Chiron Corporation announced that president and chief executive officer Howard Pien will appear before the U.S. Senate Special Committee on Aging in Washington, D.C., today in a hearing titled, "Combating the Flu: Keeping Seniors Alive."
Mr. Pien will speak on the value of influenza vaccine in protecting health, the importance of raising awareness of the benefits of vaccination, and the need to prepare for an influenza pandemic.
Mr. Pien will also reiterate Chiron's expectation, as stated in the company's August 26, 2004, press release, that it will supply between 46 million and 48 million Fluvirin(R) influenza virus vaccine doses to the U.S. market for the 2004-2005 influenza season, beginning in early October. The planned late-season delivery of 2 million Fluvirin doses for a national stockpile held by the U.S. Centers for Disease Control and Prevention (CDC), not included in the totals above, remains on schedule as well. Since its August announcement, Chiron has worked closely with government agencies to keep them informed of its retesting process. The results of the confirmatory testing to date are consistent with the company's shipping expectations. Following compilation and formal sign-off of its test data, Chiron expects to complete its discussions with regulatory authorities and proceed with releasing Fluvirin to the U.S. market in early October.
A Committee announcement of today's hearing states that the CDC estimates that 6 of every 10 seniors received a flu shot last year, and that federal health officials have established a goal of vaccinating at least 90 percent of seniors by 2010. The hearing coincides with National Adult Immunization Awareness Week, which runs from September 26 through October 2.
In submitted testimony to the Committee, Mr. Pien stated, "Chiron has invested heavily in ensuring that the United States has a supply of influenza vaccine in interpandemic years, which will contribute to protecting the elderly against morbidity and mortality due to the disease. Chiron is committed to the U.S. influenza market and working with government to protect the population, as it continues to age, against influenza as well as to position the United States for preparedness for a global influenza pandemic."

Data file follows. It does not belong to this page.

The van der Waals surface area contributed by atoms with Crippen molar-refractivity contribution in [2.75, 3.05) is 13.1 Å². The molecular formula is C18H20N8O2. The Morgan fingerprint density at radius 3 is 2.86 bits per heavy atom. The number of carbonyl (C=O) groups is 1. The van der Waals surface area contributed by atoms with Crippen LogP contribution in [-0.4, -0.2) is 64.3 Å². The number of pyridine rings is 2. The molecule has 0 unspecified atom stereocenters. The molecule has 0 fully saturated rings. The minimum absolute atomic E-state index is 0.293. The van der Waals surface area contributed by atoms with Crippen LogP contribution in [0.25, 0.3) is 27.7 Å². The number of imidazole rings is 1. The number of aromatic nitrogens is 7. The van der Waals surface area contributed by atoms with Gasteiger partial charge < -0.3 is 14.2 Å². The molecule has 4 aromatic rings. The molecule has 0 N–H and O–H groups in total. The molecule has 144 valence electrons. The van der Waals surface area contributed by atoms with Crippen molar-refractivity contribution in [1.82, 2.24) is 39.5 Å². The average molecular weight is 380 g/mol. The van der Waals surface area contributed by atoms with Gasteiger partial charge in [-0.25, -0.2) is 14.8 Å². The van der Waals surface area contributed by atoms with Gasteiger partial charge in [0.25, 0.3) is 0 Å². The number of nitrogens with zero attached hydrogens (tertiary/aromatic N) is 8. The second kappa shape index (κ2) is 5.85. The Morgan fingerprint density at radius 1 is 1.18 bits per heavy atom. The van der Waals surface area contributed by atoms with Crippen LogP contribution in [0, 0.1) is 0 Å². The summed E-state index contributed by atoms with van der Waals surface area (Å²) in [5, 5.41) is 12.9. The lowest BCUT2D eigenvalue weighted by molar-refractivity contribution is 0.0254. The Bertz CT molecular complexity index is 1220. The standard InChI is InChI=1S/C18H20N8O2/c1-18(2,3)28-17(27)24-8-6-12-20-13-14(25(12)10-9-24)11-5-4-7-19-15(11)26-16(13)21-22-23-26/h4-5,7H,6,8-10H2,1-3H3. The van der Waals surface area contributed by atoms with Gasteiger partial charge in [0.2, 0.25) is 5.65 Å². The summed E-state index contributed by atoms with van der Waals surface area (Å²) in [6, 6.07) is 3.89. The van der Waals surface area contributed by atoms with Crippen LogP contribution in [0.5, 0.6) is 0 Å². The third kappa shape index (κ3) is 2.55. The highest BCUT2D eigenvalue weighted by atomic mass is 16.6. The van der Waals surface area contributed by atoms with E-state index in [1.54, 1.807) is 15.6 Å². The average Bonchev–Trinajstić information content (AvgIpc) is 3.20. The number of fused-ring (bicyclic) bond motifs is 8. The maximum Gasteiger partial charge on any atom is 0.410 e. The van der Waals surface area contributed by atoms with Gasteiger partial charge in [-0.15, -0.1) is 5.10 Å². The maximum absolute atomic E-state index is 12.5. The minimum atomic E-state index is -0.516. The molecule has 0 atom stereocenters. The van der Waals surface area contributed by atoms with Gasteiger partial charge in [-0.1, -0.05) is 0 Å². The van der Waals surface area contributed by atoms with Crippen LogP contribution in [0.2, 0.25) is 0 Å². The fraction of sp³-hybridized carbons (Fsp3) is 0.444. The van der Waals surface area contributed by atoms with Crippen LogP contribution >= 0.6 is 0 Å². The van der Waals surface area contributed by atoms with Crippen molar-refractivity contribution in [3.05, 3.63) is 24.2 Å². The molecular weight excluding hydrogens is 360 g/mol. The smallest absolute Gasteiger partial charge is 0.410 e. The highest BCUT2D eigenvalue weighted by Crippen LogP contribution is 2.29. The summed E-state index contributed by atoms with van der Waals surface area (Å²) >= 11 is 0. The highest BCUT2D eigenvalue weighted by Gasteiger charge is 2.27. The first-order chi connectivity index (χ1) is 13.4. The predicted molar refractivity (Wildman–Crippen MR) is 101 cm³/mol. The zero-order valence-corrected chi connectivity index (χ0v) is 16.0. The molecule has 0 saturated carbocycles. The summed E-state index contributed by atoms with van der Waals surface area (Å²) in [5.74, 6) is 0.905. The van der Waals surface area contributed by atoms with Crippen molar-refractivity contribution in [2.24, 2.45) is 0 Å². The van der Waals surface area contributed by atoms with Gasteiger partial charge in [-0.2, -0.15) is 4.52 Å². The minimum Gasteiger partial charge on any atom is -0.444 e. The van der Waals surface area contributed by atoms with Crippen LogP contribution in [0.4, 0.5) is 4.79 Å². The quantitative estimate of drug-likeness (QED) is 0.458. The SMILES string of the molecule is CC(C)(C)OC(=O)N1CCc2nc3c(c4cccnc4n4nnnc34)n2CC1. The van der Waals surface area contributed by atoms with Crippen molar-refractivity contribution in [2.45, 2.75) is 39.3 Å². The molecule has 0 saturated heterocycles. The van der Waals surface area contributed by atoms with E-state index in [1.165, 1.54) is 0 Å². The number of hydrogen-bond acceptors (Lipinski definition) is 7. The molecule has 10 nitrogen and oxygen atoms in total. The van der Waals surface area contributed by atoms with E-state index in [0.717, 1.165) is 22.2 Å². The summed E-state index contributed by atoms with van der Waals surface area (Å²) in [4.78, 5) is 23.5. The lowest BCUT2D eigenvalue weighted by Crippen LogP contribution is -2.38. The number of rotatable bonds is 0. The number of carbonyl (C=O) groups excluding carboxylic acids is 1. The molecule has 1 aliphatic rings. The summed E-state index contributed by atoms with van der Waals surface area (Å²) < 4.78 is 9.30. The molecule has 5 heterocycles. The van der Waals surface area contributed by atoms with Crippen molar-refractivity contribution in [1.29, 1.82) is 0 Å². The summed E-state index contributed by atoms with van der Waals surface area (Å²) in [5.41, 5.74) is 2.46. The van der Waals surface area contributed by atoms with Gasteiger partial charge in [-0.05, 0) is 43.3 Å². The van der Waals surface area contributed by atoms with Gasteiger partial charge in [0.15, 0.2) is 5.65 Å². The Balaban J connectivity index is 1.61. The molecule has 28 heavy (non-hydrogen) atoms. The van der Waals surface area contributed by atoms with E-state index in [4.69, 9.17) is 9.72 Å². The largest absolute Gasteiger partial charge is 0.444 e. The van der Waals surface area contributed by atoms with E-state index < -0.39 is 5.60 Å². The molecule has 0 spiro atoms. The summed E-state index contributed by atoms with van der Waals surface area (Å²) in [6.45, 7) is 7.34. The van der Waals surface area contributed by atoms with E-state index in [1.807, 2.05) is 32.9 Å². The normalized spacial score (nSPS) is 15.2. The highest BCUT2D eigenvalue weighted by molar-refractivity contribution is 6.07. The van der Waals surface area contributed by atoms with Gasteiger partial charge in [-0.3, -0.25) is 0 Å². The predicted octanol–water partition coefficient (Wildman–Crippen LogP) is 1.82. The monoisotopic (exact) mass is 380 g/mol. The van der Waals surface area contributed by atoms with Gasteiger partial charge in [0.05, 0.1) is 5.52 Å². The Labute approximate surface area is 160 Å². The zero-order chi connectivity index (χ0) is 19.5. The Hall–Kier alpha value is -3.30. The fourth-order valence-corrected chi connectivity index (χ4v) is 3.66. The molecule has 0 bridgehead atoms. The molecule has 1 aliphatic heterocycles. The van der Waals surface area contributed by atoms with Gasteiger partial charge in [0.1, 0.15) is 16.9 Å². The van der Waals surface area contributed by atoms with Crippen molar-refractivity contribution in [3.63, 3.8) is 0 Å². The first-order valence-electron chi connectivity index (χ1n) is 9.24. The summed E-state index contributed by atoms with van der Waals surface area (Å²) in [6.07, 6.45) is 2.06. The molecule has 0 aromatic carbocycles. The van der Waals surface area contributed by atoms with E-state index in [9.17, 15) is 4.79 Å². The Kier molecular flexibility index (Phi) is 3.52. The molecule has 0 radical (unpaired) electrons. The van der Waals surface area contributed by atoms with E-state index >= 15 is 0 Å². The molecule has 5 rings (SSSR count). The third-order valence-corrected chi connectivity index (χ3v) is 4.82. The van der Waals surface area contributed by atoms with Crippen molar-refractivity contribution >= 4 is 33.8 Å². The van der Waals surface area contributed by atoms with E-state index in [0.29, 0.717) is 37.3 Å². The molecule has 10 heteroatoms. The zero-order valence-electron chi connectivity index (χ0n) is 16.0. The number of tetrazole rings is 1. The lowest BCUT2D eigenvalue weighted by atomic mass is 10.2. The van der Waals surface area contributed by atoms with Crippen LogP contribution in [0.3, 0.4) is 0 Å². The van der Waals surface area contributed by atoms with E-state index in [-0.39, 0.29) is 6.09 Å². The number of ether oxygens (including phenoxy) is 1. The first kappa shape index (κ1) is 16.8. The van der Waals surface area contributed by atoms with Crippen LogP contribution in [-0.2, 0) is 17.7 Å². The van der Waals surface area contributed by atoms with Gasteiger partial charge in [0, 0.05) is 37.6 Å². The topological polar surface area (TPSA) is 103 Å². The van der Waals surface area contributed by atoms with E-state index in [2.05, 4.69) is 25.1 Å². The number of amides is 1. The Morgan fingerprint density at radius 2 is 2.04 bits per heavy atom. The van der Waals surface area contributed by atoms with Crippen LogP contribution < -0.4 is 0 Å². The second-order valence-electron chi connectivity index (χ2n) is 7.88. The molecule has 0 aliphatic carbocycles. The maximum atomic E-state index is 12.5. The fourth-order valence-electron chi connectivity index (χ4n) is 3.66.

As October and November are the primary months when influenza vaccine is given, the impact of Chiron's shipment delay on the 2004-2005 influenza vaccination season should be minimal. Furthermore, as in past years, the CDC urges continuation of influenza vaccination into December and beyond, given vaccine availability.
To learn more about the hearing, view it via webcast, or read the testimony, please visit http://aging.senate.gov. A live audiocast of the hearing may also be available on the C-SPAN website at http://www.capitolhearings.org. Mr. Pien's testimony will follow that of witnesses representing the CDC and the National Institute of Allergies and Infectious Disease, among others.
According to the CDC, about 5 to 20 percent of the U.S. population contracts influenza each year. Vaccination not only decreases the risk of illness for the vaccine recipient but also helps prevent the spread of the influenza virus and limits its role in the potential development of life-threatening complications. CDC statistics show that, in an average year in the United States, influenza causes more than 200,000 hospitalizations and kills 36,000 people, primarily in ages 65 and older.
Influenza, a contagious disease caused by the influenza virus, affects the respiratory tract, often resulting in symptoms in the nose, throat and lungs, as well as fever, headache, tiredness and body aches. It can also lead to complications such as pneumonia, bronchitis, or sinus and ear infections or exacerbate chronic conditions.
Influenza vaccination provides protection from influenza within about two weeks of administration and may last for as long as a year. The vaccine protects 70 to 90 percent of vaccinated people from contracting influenza, and vaccinated people who do contract influenza generally develop milder cases than unvaccinated people. Influenza vaccines, the majority of which are made from inactivated (killed) influenza strains, are updated each year to address changes in the viruses. People who are allergic to eggs, who have had a severe reaction to an influenza shot in the past, or who have previously developed Guillain-Barre syndrome in the six weeks after receiving an influenza vaccination should consult their doctors before receiving influenza vaccination.